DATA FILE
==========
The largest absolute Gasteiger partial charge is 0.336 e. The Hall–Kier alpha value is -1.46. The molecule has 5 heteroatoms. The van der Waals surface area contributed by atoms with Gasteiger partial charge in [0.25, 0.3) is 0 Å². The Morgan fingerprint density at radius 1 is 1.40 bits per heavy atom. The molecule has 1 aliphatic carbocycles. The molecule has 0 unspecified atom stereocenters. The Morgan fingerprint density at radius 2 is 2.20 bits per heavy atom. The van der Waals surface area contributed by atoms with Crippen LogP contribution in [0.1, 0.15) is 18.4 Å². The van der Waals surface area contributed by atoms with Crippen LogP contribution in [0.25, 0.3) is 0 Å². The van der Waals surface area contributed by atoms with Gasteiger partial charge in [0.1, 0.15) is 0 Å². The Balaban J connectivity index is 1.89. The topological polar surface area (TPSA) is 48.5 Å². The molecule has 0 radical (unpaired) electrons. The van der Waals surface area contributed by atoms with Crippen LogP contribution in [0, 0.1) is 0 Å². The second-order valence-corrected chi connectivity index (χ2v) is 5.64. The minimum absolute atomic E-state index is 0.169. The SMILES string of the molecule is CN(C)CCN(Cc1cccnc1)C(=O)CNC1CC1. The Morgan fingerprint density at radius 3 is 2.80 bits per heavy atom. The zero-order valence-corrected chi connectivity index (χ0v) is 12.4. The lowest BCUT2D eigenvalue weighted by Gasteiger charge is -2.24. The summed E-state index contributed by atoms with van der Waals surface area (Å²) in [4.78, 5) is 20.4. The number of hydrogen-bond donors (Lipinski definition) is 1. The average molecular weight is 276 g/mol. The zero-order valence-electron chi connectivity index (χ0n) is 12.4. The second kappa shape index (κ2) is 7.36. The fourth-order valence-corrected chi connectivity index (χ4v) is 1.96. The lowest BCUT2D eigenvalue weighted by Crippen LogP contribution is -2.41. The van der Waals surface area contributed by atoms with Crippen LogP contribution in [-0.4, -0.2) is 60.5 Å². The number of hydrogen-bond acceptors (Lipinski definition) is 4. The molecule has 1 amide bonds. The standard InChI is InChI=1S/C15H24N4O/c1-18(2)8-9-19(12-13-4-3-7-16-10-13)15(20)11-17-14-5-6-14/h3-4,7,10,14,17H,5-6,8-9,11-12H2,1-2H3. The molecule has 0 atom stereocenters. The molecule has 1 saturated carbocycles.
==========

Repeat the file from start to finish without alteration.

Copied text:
The largest absolute Gasteiger partial charge is 0.336 e. The Hall–Kier alpha value is -1.46. The molecule has 5 heteroatoms. The van der Waals surface area contributed by atoms with Gasteiger partial charge in [0.25, 0.3) is 0 Å². The Morgan fingerprint density at radius 1 is 1.40 bits per heavy atom. The molecule has 1 aliphatic carbocycles. The molecule has 0 unspecified atom stereocenters. The Morgan fingerprint density at radius 2 is 2.20 bits per heavy atom. The van der Waals surface area contributed by atoms with Crippen LogP contribution in [0.1, 0.15) is 18.4 Å². The van der Waals surface area contributed by atoms with Crippen LogP contribution in [0.25, 0.3) is 0 Å². The van der Waals surface area contributed by atoms with Gasteiger partial charge in [0.1, 0.15) is 0 Å². The Balaban J connectivity index is 1.89. The topological polar surface area (TPSA) is 48.5 Å². The molecule has 0 radical (unpaired) electrons. The van der Waals surface area contributed by atoms with Crippen LogP contribution in [0, 0.1) is 0 Å². The second-order valence-corrected chi connectivity index (χ2v) is 5.64. The minimum absolute atomic E-state index is 0.169. The SMILES string of the molecule is CN(C)CCN(Cc1cccnc1)C(=O)CNC1CC1. The Morgan fingerprint density at radius 3 is 2.80 bits per heavy atom. The zero-order valence-corrected chi connectivity index (χ0v) is 12.4. The lowest BCUT2D eigenvalue weighted by Gasteiger charge is -2.24. The summed E-state index contributed by atoms with van der Waals surface area (Å²) in [4.78, 5) is 20.4. The number of hydrogen-bond donors (Lipinski definition) is 1. The average molecular weight is 276 g/mol. The zero-order valence-electron chi connectivity index (χ0n) is 12.4. The second kappa shape index (κ2) is 7.36. The fourth-order valence-corrected chi connectivity index (χ4v) is 1.96. The lowest BCUT2D eigenvalue weighted by Crippen LogP contribution is -2.41. The van der Waals surface area contributed by atoms with Crippen LogP contribution in [-0.4, -0.2) is 60.5 Å². The number of hydrogen-bond acceptors (Lipinski definition) is 4. The molecule has 1 amide bonds. The standard InChI is InChI=1S/C15H24N4O/c1-18(2)8-9-19(12-13-4-3-7-16-10-13)15(20)11-17-14-5-6-14/h3-4,7,10,14,17H,5-6,8-9,11-12H2,1-2H3. The molecule has 0 atom stereocenters. The molecule has 1 saturated carbocycles.